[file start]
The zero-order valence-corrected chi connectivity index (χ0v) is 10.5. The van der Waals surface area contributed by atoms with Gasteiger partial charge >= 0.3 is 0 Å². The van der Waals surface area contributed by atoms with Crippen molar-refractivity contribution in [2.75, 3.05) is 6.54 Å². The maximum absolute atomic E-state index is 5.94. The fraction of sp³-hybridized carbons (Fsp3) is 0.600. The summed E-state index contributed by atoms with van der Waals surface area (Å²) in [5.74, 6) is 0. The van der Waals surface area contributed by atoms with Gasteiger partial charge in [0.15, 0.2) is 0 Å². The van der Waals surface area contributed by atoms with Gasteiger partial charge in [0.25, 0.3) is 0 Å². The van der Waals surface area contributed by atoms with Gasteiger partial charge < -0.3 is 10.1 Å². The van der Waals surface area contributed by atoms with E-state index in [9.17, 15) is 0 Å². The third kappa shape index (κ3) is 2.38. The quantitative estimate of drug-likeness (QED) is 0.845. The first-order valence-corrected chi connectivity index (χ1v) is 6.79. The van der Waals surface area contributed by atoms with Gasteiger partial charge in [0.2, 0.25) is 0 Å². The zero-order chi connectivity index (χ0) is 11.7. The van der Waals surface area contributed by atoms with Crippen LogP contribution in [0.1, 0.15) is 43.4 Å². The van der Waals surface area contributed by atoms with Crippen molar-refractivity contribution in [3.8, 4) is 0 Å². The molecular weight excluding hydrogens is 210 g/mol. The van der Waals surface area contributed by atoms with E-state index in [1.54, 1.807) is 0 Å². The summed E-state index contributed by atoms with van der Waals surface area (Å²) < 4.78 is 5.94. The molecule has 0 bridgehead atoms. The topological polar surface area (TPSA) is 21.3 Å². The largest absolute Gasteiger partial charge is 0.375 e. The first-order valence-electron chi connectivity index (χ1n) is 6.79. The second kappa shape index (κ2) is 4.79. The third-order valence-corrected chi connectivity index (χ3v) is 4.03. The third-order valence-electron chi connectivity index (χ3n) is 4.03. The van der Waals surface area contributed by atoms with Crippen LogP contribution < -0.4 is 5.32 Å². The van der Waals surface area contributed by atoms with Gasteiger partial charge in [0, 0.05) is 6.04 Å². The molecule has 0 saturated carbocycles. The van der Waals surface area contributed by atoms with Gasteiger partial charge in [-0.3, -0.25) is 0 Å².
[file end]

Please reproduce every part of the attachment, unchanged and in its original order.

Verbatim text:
The zero-order valence-corrected chi connectivity index (χ0v) is 10.5. The van der Waals surface area contributed by atoms with Gasteiger partial charge >= 0.3 is 0 Å². The van der Waals surface area contributed by atoms with Crippen molar-refractivity contribution in [2.75, 3.05) is 6.54 Å². The maximum absolute atomic E-state index is 5.94. The fraction of sp³-hybridized carbons (Fsp3) is 0.600. The summed E-state index contributed by atoms with van der Waals surface area (Å²) in [5.74, 6) is 0. The van der Waals surface area contributed by atoms with Gasteiger partial charge in [0.15, 0.2) is 0 Å². The van der Waals surface area contributed by atoms with Gasteiger partial charge in [0.25, 0.3) is 0 Å². The van der Waals surface area contributed by atoms with Gasteiger partial charge < -0.3 is 10.1 Å². The van der Waals surface area contributed by atoms with E-state index in [9.17, 15) is 0 Å². The third kappa shape index (κ3) is 2.38. The quantitative estimate of drug-likeness (QED) is 0.845. The first-order valence-corrected chi connectivity index (χ1v) is 6.79. The van der Waals surface area contributed by atoms with Gasteiger partial charge in [0.2, 0.25) is 0 Å². The zero-order chi connectivity index (χ0) is 11.7. The van der Waals surface area contributed by atoms with Crippen LogP contribution in [0.1, 0.15) is 43.4 Å². The van der Waals surface area contributed by atoms with Crippen molar-refractivity contribution in [3.8, 4) is 0 Å². The molecular weight excluding hydrogens is 210 g/mol. The van der Waals surface area contributed by atoms with E-state index in [1.54, 1.807) is 0 Å². The summed E-state index contributed by atoms with van der Waals surface area (Å²) < 4.78 is 5.94. The molecule has 0 bridgehead atoms. The topological polar surface area (TPSA) is 21.3 Å². The largest absolute Gasteiger partial charge is 0.375 e. The first-order valence-electron chi connectivity index (χ1n) is 6.79. The second kappa shape index (κ2) is 4.79. The third-order valence-corrected chi connectivity index (χ3v) is 4.03. The third-order valence-electron chi connectivity index (χ3n) is 4.03. The van der Waals surface area contributed by atoms with Crippen LogP contribution < -0.4 is 5.32 Å². The van der Waals surface area contributed by atoms with Gasteiger partial charge in [0, 0.05) is 6.04 Å². The molecule has 0 saturated carbocycles. The van der Waals surface area contributed by atoms with Gasteiger partial charge in [-0.3, -0.25) is 0 Å².